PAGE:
Robert and Michelle Owings hadn’t made any major changes to their Floyds Knob home since it was built in 2002. About two years ago, they decided it was time to give the house a bit of a facelift.
“We were actually going to only do half of the house and keep the … kitchen/breakfast room/family room (area) … the same,” Michelle said. “But when we got the other half of the house renovated, we were like, oh — this is not good. There was just too much of a difference.”
Within just a couple of weeks, the Owings called Barry Wooley Designs and his team— the crew that had helped them with the original overhaul — to schedule more renovations.
The overall kitchen footprint didn’t change, but there’s one particular modification Wooley made that Michelle absolutely loves.
“You (used to be able to) look right into the laundry room (from the kitchen) — which I hated,” she told The Courier Journal. “(Wooley) actually built a wall and … (now) there’s a little area that you just kind of walk around and into the laundry room — so you can’t see directly from the kitchen (into) the laundry room (anymore). He (moved) the stove and the microwave (into that area), and so now I’ve got this really long workspace.”
She adds that prior to the renovation, she had minimal drawer space for mixing spoons, measuring cups, and the like. But with the additional drawers under the new workspace, as well as more storage below the countertop that Wooley widened, she now has ample room for stashing all her kitchenware.
“He really capitalized on the space,” she exclaimed. “It’s so much more functional.”
Michelle is delighted with every aspect of her home renovation, but if she had to pick a favorite part, she says it would be the primary bedroom and bath.
“It’s just so comfortable and it’s really a relaxing room,” she said of the space that boasts floor-to-ceiling windows looking out toward the backyard pool. Situated just near the windows is a plush chaise lounge, outfitted with comfy throw pillows and a cozy throw. An avid reader, Michelle can often be found here, curled up with a book.
Like the kitchen, the bathroom did not undergo a footprint change — but much-needed storage was added there as well.
“Shortly after we moved in,” Michelle said, “we wished we had put towers on either end (of the vanity) for storage. So, when we were talking about renovating the bathroom, we (did) put two towers on either end, which I love because it adds so much more storage … it was really wasted space.”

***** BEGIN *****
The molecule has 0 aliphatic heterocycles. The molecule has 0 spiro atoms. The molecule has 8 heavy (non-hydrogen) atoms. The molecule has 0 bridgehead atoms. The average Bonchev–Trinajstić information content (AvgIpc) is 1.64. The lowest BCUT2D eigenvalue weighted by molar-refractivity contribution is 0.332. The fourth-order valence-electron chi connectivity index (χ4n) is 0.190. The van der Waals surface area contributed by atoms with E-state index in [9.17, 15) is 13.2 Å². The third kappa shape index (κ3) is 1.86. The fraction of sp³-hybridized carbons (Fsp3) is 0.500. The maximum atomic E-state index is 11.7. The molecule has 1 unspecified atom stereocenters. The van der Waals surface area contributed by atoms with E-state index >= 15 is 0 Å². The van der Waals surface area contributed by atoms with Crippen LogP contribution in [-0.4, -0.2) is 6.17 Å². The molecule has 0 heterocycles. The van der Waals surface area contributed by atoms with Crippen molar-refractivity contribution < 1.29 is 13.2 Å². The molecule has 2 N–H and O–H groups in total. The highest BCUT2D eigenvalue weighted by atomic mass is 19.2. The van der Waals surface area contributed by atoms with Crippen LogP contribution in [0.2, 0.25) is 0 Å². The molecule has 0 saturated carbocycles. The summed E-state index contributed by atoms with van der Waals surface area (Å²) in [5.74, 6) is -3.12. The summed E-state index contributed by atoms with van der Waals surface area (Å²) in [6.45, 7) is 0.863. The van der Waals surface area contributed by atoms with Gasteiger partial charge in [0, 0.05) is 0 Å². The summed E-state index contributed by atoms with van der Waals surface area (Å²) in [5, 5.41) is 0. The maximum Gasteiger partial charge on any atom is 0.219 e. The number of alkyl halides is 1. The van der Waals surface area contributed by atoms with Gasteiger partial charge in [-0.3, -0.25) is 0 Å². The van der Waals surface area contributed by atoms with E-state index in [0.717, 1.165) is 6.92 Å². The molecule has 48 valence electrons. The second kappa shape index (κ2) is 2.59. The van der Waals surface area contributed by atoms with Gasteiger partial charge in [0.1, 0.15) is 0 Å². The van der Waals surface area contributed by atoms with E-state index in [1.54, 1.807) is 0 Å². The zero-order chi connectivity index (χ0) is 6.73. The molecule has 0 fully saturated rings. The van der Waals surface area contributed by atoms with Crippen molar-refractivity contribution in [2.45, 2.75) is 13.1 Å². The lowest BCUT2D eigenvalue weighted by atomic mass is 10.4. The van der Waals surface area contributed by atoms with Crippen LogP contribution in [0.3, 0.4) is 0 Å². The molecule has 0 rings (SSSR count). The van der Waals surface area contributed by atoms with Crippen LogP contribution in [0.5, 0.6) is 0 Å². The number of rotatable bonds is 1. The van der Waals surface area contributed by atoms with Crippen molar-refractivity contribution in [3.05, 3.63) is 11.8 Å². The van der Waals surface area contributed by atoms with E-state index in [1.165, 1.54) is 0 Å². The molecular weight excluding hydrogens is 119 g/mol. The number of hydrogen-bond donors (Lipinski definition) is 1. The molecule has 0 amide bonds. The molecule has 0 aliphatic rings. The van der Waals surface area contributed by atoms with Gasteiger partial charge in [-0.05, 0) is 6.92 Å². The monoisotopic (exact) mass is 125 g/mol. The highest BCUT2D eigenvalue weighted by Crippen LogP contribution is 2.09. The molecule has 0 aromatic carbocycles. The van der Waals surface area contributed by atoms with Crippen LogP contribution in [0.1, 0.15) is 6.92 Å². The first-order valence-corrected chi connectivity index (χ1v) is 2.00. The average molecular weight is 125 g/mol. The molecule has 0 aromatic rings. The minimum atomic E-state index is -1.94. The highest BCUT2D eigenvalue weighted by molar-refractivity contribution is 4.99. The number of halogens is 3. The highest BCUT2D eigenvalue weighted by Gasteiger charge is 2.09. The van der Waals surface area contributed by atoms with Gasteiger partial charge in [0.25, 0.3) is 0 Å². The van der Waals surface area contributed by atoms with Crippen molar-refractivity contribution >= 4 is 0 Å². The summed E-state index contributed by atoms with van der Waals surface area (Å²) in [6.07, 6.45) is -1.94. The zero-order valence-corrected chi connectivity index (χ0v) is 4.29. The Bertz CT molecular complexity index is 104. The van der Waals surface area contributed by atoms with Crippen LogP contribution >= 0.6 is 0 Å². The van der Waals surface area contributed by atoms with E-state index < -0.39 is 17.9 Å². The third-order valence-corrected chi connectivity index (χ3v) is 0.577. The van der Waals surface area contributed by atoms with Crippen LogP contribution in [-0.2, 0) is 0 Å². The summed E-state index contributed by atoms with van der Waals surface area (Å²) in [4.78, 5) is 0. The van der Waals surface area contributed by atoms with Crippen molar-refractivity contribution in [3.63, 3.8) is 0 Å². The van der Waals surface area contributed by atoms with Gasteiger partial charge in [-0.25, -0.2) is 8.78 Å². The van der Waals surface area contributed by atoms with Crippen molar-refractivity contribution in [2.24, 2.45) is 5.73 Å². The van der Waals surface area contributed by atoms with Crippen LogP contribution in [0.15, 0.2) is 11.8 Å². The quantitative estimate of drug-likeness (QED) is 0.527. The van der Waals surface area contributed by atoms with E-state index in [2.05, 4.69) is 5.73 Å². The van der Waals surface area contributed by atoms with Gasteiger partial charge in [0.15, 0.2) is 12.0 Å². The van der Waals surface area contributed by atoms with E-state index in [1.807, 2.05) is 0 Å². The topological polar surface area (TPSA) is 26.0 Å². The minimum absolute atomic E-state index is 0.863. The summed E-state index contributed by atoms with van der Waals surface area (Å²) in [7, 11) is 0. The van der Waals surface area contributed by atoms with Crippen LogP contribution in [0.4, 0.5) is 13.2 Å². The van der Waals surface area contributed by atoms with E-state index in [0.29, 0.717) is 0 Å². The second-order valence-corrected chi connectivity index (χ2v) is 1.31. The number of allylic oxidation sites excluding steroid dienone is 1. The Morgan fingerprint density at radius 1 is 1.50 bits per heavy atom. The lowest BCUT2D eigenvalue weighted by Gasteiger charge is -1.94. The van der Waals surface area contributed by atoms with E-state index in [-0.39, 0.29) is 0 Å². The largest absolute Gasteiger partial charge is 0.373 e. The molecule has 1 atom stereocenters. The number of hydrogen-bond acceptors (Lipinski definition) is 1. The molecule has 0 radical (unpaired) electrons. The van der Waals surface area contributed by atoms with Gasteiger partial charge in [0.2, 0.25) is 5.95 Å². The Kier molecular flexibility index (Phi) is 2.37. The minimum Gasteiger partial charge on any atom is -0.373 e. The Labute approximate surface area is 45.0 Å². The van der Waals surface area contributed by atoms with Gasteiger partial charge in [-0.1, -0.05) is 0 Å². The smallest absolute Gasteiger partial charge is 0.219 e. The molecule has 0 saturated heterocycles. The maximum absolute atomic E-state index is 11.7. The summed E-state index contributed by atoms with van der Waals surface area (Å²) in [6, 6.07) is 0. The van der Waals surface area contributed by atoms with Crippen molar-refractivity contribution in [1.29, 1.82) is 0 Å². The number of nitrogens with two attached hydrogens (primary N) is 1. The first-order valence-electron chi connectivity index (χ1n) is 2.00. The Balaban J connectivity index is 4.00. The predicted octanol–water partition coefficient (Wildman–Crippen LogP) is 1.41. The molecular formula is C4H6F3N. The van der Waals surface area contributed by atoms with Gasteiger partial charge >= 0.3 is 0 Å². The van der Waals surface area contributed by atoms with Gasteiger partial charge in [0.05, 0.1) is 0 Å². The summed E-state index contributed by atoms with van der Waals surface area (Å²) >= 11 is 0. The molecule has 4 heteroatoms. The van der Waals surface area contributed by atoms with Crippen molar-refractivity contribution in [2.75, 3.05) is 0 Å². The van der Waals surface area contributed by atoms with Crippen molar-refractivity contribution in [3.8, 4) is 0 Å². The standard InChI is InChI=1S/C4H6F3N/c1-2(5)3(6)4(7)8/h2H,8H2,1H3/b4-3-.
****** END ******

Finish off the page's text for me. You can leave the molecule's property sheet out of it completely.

Their former bedroom furniture, she adds, was a traditional cherrywood set.
“We got rid of all that and put a built-in across the one wall,” she said. “(It’s) awesome and has given us so much more storage. We also had (Wooley) do the closets and really optimize the space, which has been great.”
She and Robert also did away with the large garden tub they never used because it was so uncomfortable. They replaced it with a new soaking tub that Michelle picked out on her own.
“I went one day and sat in probably 30 tubs,” she recalled. “They’re kind of personal … You have to find the one that fits you — and I found (it), and I love it. I think my husband would agree. He really loves our bedroom, (too). It’s just a really relaxing space.”
Though Michelle chose the tub on her own, she says that many of the major changes made throughout the house were driven solely by Wooley and his team.
“We filled out surveys and forms and all kinds of stuff — likes, dislikes, (etc.),” she said. “So, he really had a good idea of … where we wanted to go with the renovation, and he thought of things we never in a million years would have thought to do.”
One such idea included removing 13 columns from the house.
“We were just going to leave those,” she said. “But we’re glad we did it; we don’t miss the columns at all. We like the … more streamlined, obviously updated look.”
The house is now airier and more open and features new art and accessories that Wooley chose without direct input from the couple.
“Barry is … just a very talented designer,” Michelle said. “A designer I am not, but I do kind of know what I like and what I don’t like. And he is very, very thorough about getting to know the homeowner, and decorating, and understanding their lifestyle and what they need and want. I would not have picked out anything he picked out, (but) I love it all.”
nuts & bolts
Owners: Robert and Michelle Owings. They are Southern Indiana business owners.
Home: This is a 4-bed, 4-and-2-half-baths, 6,220-square-foot, traditional-style home in Floyds Knobs that was built in 2002.
Distinctive elements: Travertine throughout the main level; Cambria countertops in kitchen and primary bath; custom cabinetry in the kitchen, dining room, primary bedroom, and primary bath; unique light fixtures; cherry-paneled library; custom mahogany bar in the living room; custom closets in the primary bedroom; heated floor, large shower, two sinks and soaking tub in the primary bath; custom window treatments.
Applause! Applause! Barry Wooley Designs and his team.